In Progress and Poverty, he noted that rent was "the price of monopoly, arising from the reduction to individual ownership of natural elements to which human exertion can neither produce nor increase". The appreciation in land values over time and, he maintained, accompanying rising rents were the result of the wider economic environment, not any particular labour or talent on the landlord’s behalf, excepting any improvements they make to the property. Landlords, then, did not merit this profit.
George argued that all rent should be paid as a land value tax for the common good and collected by the state. Indeed, all other taxes on goods and services would become unnecessary such would be the scale of this land tax. He asserted that "the way to make land common property is simply to take rent for the common benefit. And to do this, the easy way is to abolish one tax after another, until the whole weight of taxation falls upon the value of land".
For this system to work, George argued that land could not be privately owned. Instead, people would occupy it with secure tenure for their lifetimes if they wished, and would pay the land tax to do so. If they moved on, they would always be compensated for whatever improvements they made to the property. In this way, "the dogs in the manger who are now holding so much land they have no use for, in order to extract a high price from those who do want to use it, would be at once choked off".
George's ideas were considered radical when he came to Ireland and he was met with considerable opposition, yet he was given a hearing. Today, radical solutions to the housing crisis are met with more hostility from landlords and government (nearly half of whom are millionaires; something in common with 19th century governments) than they were in the 1880s. Ideas of human rights to housing are lost in discussions of marketplaces and providers.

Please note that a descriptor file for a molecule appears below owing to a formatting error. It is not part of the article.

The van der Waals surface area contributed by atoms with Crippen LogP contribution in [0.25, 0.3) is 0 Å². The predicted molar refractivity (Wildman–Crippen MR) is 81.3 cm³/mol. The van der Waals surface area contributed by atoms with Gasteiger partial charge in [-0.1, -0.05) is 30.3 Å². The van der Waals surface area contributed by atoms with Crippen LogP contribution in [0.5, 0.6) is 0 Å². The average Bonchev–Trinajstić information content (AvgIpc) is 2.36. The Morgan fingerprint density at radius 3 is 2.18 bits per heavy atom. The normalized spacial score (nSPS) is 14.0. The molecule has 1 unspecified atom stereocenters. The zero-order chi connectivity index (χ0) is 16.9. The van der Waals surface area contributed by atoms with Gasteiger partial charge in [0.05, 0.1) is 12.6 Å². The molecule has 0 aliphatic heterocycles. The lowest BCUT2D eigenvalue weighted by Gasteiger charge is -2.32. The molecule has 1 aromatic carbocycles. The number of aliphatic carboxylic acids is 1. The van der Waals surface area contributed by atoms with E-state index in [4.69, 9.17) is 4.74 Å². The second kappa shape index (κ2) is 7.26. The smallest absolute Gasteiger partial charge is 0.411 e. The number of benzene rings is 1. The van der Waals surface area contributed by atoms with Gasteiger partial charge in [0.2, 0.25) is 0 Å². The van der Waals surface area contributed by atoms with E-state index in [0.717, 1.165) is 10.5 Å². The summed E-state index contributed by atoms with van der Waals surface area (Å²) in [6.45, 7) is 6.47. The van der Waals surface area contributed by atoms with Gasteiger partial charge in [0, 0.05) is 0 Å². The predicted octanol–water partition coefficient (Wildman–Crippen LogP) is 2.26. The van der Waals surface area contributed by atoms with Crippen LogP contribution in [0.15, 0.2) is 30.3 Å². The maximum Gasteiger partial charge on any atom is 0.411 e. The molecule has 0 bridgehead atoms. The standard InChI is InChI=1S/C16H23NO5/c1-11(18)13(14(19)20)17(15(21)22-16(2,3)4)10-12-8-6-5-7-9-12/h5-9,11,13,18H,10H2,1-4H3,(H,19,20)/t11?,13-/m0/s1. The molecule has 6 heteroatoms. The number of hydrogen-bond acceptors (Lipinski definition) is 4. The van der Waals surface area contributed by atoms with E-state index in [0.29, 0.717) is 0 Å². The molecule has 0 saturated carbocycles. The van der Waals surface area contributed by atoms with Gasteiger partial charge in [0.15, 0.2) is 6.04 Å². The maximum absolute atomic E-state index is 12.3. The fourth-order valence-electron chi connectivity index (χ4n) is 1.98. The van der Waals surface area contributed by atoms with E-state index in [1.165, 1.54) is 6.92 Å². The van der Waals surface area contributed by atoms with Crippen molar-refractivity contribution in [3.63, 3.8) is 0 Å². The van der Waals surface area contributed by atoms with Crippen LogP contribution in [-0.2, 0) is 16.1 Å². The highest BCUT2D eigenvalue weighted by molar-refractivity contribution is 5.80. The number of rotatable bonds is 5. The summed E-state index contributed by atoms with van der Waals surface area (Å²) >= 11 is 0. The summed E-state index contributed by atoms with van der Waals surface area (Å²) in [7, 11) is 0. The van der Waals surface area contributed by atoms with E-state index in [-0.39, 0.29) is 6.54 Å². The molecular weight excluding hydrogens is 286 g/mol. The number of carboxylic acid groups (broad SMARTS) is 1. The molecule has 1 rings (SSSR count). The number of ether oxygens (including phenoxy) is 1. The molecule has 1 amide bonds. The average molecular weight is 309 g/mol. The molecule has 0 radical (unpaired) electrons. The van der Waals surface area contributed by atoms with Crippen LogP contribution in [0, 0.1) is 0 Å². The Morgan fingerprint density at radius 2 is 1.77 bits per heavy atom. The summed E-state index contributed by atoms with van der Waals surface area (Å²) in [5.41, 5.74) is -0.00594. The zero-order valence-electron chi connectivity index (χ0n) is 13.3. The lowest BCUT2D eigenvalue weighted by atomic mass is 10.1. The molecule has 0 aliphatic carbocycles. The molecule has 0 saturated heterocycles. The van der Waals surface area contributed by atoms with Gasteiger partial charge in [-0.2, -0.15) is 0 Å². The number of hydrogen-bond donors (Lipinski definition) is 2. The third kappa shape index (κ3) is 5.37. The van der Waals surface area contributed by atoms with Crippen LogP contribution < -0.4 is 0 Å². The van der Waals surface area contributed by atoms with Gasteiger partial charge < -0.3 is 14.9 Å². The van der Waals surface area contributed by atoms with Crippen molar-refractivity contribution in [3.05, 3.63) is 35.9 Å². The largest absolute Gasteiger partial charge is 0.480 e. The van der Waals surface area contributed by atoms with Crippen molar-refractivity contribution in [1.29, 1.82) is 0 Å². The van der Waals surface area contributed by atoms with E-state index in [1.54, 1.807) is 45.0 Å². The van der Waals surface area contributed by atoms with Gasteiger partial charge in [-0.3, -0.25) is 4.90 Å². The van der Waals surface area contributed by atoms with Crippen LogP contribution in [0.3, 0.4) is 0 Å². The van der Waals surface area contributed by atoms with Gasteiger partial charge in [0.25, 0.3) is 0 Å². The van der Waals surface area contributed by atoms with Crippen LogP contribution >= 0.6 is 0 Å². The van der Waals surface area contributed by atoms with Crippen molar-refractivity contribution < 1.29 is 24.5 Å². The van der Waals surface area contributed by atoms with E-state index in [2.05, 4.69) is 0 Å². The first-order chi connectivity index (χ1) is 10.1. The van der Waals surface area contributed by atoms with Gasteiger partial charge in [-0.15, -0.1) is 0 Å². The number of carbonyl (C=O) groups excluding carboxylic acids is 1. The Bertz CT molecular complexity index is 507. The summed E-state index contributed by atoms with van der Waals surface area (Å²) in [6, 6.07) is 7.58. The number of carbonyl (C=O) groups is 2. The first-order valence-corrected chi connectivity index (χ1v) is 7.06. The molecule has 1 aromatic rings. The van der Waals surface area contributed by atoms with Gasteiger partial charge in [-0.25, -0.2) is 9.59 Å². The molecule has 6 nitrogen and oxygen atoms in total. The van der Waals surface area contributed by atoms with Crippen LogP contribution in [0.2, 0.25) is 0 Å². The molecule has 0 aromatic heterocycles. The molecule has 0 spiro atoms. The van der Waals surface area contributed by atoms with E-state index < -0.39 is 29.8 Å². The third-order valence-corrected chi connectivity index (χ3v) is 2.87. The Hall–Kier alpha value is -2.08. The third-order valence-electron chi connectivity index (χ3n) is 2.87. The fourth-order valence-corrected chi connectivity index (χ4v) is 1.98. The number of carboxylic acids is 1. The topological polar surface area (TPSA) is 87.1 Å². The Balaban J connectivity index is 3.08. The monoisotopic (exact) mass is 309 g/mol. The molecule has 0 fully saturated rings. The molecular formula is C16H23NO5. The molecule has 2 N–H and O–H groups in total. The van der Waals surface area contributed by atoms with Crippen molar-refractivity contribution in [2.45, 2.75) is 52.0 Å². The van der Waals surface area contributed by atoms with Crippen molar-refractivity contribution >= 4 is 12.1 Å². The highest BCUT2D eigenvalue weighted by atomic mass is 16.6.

Today, the Henry George Theorem is the label given to a situation where a single land tax is sufficient to fund urban public expenditure. While the theoretical validity of the Theorem has been supported by modern research, Ireland is yet to consider implementing anything of the sort advocated by George.
George combined ethical and economic language in his attacks on land monopolies, declaring that ‘economic law and moral law are essentially one’. Income derived from labour was ethical, but wealth derived from rent, the ‘unearned increment’, rather than hard work, was amoral because it ultimately robbed the value of labour by taking most of people’s earnings.
Part of the Land League's success was how they won that moral argument, and made the term ‘landlord’ itself a negative, dishonourable one: ‘landlord’s right is labor’s wrong’. The Georgist interpretation of rent is clearly not one represented in modern Ireland, as evident by the Tánaiste’s recent equivalence of landlord and tenant rights: ‘one person’s rent is another person’s income’.
Dr Niall Whelehan is a Lecturer in History at the University of Strathclyde, Glasgow. His new book Changing Land investigates the Irish Land War and Georgism. Dr Eoin McLaughlin is a Senior Lecturer in Economics at the Cork University Business School at UCC. He is a former Irish Research Council awardee.
The views expressed here are those of the author and do not represent or reflect the views of RTÉ